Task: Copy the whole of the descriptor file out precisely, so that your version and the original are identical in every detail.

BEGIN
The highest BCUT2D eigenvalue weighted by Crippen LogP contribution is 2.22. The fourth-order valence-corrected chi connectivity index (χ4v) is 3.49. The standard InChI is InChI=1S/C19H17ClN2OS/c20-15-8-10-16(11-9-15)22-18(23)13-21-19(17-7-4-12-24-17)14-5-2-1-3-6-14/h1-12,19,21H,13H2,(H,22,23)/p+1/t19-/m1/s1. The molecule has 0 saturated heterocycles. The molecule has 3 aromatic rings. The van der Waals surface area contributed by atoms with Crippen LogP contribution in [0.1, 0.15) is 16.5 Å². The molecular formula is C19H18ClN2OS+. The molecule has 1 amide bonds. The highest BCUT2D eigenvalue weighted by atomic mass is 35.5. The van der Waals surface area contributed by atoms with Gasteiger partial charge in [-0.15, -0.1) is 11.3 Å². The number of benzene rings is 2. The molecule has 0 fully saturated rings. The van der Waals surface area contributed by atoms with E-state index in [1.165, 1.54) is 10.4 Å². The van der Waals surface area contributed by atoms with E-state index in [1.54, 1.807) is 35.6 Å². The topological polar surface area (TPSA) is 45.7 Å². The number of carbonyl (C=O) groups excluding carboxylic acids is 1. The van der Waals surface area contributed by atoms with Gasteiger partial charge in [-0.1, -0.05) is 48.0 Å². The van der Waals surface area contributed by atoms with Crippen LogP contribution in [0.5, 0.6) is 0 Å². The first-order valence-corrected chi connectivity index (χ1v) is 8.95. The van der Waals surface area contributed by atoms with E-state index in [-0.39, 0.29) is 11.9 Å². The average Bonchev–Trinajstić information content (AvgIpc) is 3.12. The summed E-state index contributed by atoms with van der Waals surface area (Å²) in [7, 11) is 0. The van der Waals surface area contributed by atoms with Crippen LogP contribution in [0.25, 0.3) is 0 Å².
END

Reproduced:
The highest BCUT2D eigenvalue weighted by Crippen LogP contribution is 2.22. The fourth-order valence-corrected chi connectivity index (χ4v) is 3.49. The standard InChI is InChI=1S/C19H17ClN2OS/c20-15-8-10-16(11-9-15)22-18(23)13-21-19(17-7-4-12-24-17)14-5-2-1-3-6-14/h1-12,19,21H,13H2,(H,22,23)/p+1/t19-/m1/s1. The molecule has 0 saturated heterocycles. The molecule has 3 aromatic rings. The van der Waals surface area contributed by atoms with Crippen LogP contribution in [0.1, 0.15) is 16.5 Å². The molecular formula is C19H18ClN2OS+. The molecule has 1 amide bonds. The highest BCUT2D eigenvalue weighted by atomic mass is 35.5. The van der Waals surface area contributed by atoms with Gasteiger partial charge in [-0.15, -0.1) is 11.3 Å². The number of benzene rings is 2. The molecule has 0 fully saturated rings. The van der Waals surface area contributed by atoms with E-state index in [1.165, 1.54) is 10.4 Å². The van der Waals surface area contributed by atoms with E-state index in [1.54, 1.807) is 35.6 Å². The topological polar surface area (TPSA) is 45.7 Å². The number of carbonyl (C=O) groups excluding carboxylic acids is 1. The van der Waals surface area contributed by atoms with Gasteiger partial charge in [-0.1, -0.05) is 48.0 Å². The van der Waals surface area contributed by atoms with Crippen LogP contribution in [0.5, 0.6) is 0 Å². The first-order valence-corrected chi connectivity index (χ1v) is 8.95. The van der Waals surface area contributed by atoms with E-state index in [-0.39, 0.29) is 11.9 Å². The average Bonchev–Trinajstić information content (AvgIpc) is 3.12. The summed E-state index contributed by atoms with van der Waals surface area (Å²) in [7, 11) is 0. The van der Waals surface area contributed by atoms with Crippen LogP contribution in [0.25, 0.3) is 0 Å².